One important decision for delivering a platform independent solution with low memory footprint and minimal dependencies was the choice of the programming language. We considered a few from Python (there was already a reasonably large Python code base at Thumbtack), to Go (we were taking our first steps with it), and even Rust (too immature at the time).
We ended up writing it in C. It was easy to meet all requirements with only one external dependency for implementing the web server, clearly no challenges running it on any of the Linux distributions we were maintaining, and arguably the implementation with the smallest memory footprint given the choices above.
Running PostgreSQL on a single primary master node is simple and convenient. There is a single source of truth, one instance to handle all reads and writes, one target for all clients to connect to, and only a single configuration file to maintain. However, such a setup usually does not last forever. As traffic increases, so does the number of concurrent reads and writes, the read/write ratio may become too high, a fast and reliable recovery plan needs to exist, the list goes on…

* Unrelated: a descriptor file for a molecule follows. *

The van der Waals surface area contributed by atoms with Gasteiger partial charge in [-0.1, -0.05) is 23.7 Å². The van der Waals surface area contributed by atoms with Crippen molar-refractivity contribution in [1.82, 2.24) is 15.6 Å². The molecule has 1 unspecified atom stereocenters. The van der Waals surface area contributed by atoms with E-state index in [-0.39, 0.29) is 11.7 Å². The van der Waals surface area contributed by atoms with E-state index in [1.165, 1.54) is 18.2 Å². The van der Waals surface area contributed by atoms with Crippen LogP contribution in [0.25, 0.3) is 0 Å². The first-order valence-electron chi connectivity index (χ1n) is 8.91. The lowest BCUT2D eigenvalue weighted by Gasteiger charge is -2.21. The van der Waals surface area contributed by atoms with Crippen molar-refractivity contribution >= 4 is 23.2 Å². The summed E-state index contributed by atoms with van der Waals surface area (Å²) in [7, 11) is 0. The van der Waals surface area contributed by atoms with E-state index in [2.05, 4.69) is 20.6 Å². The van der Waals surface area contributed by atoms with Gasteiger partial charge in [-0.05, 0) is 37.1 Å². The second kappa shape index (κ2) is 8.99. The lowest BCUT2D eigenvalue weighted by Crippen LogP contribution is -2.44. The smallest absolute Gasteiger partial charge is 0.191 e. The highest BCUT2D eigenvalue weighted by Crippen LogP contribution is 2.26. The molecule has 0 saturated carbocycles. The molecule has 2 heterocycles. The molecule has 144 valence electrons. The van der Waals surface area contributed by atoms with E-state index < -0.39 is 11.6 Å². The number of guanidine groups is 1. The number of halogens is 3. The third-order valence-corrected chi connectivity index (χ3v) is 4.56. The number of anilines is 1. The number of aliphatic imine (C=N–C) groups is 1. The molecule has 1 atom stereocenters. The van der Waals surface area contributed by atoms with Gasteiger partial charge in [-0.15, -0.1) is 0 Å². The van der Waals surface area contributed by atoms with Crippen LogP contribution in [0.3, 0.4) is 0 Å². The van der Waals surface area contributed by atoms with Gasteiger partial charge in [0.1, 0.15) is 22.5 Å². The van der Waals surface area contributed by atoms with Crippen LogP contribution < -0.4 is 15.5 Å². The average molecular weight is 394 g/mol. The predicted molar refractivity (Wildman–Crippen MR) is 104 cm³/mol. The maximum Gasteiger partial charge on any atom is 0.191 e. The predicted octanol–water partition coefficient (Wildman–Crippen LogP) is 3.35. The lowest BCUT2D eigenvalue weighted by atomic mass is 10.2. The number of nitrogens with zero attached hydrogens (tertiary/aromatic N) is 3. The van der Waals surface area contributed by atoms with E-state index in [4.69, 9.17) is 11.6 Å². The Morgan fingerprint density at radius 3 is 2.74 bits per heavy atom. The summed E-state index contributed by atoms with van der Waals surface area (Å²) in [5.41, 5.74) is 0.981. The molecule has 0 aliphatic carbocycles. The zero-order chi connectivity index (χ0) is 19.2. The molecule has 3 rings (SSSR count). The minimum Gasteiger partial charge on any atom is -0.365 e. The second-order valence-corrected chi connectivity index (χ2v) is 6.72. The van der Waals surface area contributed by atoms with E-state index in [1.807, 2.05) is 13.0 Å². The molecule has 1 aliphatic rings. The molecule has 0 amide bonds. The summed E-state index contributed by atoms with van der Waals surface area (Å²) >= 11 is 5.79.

No single approach solves all possible scaling challenges, but there are quite a few options for scaling PostgreSQL depending on the requirements. When the read/write ratio is high enough, there is fairly straightforward scaling strategy: setup secondary PostgreSQL nodes (replicas) that stream data from the primary node (master) and split SQL traffic by sending all writes (INSERT, DELETE, UPDATE, UPSERT) to the single master node and all reads (SELECT) to the replicas. There can be many replicas, so this strategy scales better with a higher read/write ratio. Replicas are also valuable to implement a disaster recovery plan as it’s possible to promote one to master in the event of a failure.